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1180 Identifying predictors of lymph node metastases in early-stage cervical cancer by transferring prediction models across international registries
  1. T Schnack1,
  2. H Wenzel2;3,
  3. A Norberg Hardie4;5,
  4. R Bekkers6;7,
  5. H Falconer4;5,
  6. C Høgdall1,
  7. P Jensen8;9;10,
  8. V Lemmens2;11,
  9. F Martin2,
  10. H Nijman3,
  11. M Van der Aa2 and
  12. A Moncada-Torres2
  1. 1Juliane Marie Centre, Rigshospitalet, University of Copenhagen, Department of Gynaecology, Copenhagen, Denmark
  2. 2Netherlands Comprehensive Cancer Organisation (IKNL), Department of Research and Development, Utrecht, Netherlands
  3. 3University Medical Centre Groningen, University of Groningen, Department of Obstetrics and Gynaecology, Groningen, Netherlands
  4. 4Karolinska University Hospital, Department of Pelvic Cancer, Stockholm, Sweden
  5. 5Karolinska Institutet, Department of Women’s and Children’s Health, Stockholm, Sweden
  6. 6GROW school for oncology and developmental biology, Maastricht University Medical Centre+, Department of Obstetrics and Gynaecology, Maastricht, Netherlands
  7. 7Catharina Hospital, Department of Obstetrics and Gynaecology, Eindhoven, Netherlands
  8. 8Aarhus University Hospital, Department of Gynaecology, Aarhus, Denmark
  9. 9Aarhus University, Institute of Clinical Medicine, Faculty of Health, Aarhus, Denmark
  10. 10University of Southern Denmark, Clinical Institute, Faculty of Health Sciences, Odense, Denmark
  11. 11Erasmus MC University Medical Centre, Department of Public Health, Rotterdam, Netherlands


Introduction/Background*Identifying risk factors for lymph node metastases in early-stage cervical cancer may aid in tailoring treatment. Unfortunately, early-stage cervical cancer research is often hampered by small sample sizes.

A natural solution to increase sample size is to incorporate data from multiple sources, traditionally done through centralization. Unfortunately, this approach presents disadvantages concerning privacy protection. Alternatively, models can be trained in one source and tested in another setting, sharing only the model coefficients (figure 1). This approach does not disclose any privacy-sensitive information. Additionally, external validation provides stronger evidence on the generalizability of the obtained statistical model.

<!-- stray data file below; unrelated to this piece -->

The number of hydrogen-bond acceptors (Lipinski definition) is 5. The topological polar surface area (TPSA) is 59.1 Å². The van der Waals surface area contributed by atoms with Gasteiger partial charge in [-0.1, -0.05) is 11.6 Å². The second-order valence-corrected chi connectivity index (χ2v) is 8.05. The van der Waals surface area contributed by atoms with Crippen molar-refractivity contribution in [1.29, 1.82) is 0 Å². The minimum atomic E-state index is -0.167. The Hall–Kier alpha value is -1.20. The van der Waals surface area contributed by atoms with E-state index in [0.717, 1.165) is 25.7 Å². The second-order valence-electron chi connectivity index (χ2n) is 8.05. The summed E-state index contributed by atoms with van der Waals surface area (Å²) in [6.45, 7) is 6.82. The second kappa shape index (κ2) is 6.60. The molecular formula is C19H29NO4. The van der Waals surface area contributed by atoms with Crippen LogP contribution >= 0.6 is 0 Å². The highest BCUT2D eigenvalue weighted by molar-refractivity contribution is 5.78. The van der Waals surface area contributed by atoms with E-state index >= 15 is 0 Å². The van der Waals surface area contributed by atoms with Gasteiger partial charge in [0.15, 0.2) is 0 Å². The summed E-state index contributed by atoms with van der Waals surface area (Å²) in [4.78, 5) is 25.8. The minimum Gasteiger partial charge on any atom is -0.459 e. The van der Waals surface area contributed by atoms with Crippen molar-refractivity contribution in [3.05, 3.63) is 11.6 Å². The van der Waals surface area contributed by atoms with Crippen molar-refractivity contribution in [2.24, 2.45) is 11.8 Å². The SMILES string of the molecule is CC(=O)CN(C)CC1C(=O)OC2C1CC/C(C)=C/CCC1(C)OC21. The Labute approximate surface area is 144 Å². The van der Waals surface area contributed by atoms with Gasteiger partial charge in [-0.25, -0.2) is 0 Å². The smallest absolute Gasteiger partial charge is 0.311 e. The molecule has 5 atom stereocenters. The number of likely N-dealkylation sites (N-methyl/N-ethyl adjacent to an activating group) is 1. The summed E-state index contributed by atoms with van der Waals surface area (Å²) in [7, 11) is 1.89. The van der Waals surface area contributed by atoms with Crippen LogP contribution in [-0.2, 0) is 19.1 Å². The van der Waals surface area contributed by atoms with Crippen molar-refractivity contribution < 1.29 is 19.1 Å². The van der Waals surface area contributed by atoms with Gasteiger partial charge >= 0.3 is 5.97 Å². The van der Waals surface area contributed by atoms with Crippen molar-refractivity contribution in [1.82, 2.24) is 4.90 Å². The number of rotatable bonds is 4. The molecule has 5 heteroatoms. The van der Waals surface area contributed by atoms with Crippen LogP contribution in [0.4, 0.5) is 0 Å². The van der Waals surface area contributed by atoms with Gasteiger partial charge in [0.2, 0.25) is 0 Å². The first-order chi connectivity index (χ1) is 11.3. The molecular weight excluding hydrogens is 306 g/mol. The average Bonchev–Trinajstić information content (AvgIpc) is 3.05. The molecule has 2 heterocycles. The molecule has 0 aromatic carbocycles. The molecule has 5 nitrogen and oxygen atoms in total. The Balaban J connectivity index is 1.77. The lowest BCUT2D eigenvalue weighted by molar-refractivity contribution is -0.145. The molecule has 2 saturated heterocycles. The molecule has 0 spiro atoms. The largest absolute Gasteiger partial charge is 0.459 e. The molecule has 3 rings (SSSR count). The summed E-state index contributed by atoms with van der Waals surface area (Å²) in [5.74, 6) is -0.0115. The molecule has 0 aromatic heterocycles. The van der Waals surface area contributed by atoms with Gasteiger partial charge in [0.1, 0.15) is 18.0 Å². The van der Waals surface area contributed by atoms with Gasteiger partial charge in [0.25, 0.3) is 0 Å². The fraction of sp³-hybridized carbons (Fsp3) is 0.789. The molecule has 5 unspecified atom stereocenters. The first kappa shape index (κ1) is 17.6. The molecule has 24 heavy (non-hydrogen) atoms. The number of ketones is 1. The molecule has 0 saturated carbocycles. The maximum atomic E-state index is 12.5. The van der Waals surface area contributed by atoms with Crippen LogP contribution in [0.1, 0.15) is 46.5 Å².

In this study, we used the alternative approach to increase sample size and identify risk factors for postoperative lymph node metastases (pN1) in early-stage cervical cancer.

Methodology We conducted an international observational cohort study using data from the Danish Gynaecologic Cancer Database (DGCD) and the Netherlands Cancer Registry (NCR). We included women diagnosed with early-stage cervical squamous cell carcinoma, adenocarcinoma or adenosquamous carcinoma between 2005–2017, who were treated with radical surgery.

We generated two logistic regression models to identify risk factors for pN1. Model A was trained on NCR data and tested with DGCD data, while model B was obtained the other way around. The performance of each model was assessed using areas under the curve (AUCs).

Result(s)*A total of 2735 patients were included in the analyses.

In model A – trained on data from 1476 Dutch patients and tested with data from 1259 Danish patients – tumour size (odds ratio 1.62; 95% confidence interval [1.37–1.91]), depth of invasion (1.30 [1.12–1.53]) and LVSI (5.13 [3.50–7.52]) were identified as risk factors for pN1, and body mass index as protective factor (0.80 [0.67–0.95].

In model B, trained on Danish data (n=1259) and tested with Dutch data (n=1476), tumour size (1.48 [1.23–1.79]), depth of invasion (1.27 [1.04–1.54]) and LVSI (3.85 [2.53–5.86]) were associated with increased risk of pN1.

External validation of model A and B both showed AUCs of 0.78 (figure 2).

Abstract 1180 Figure 1

A privacy-preserving alternative to small sample analysis. Model A is trained on data from the NCR and tested on DGCD data. Model B was obtained the other way around. Only model coefficients need to be shared and, thereby, no privacy-sensitive information is disclosed

Abstract 1180 Figure 2

Areas under the curve for two models identififying risk factors for postoperative lymph node metastases in earl-stage cervical cancer. 2A: Model A trained with NCR data, tested on DGCD data; 2B: Model B trained with DGCD data, tested on NCR data.

Conclusion*Tumour size, depth of invasion and LVSI were identified as risk factors for pN1 in both models.

Separate models, containing either Danish or Dutch data have shown to be valid by privacy-preserving external validation.

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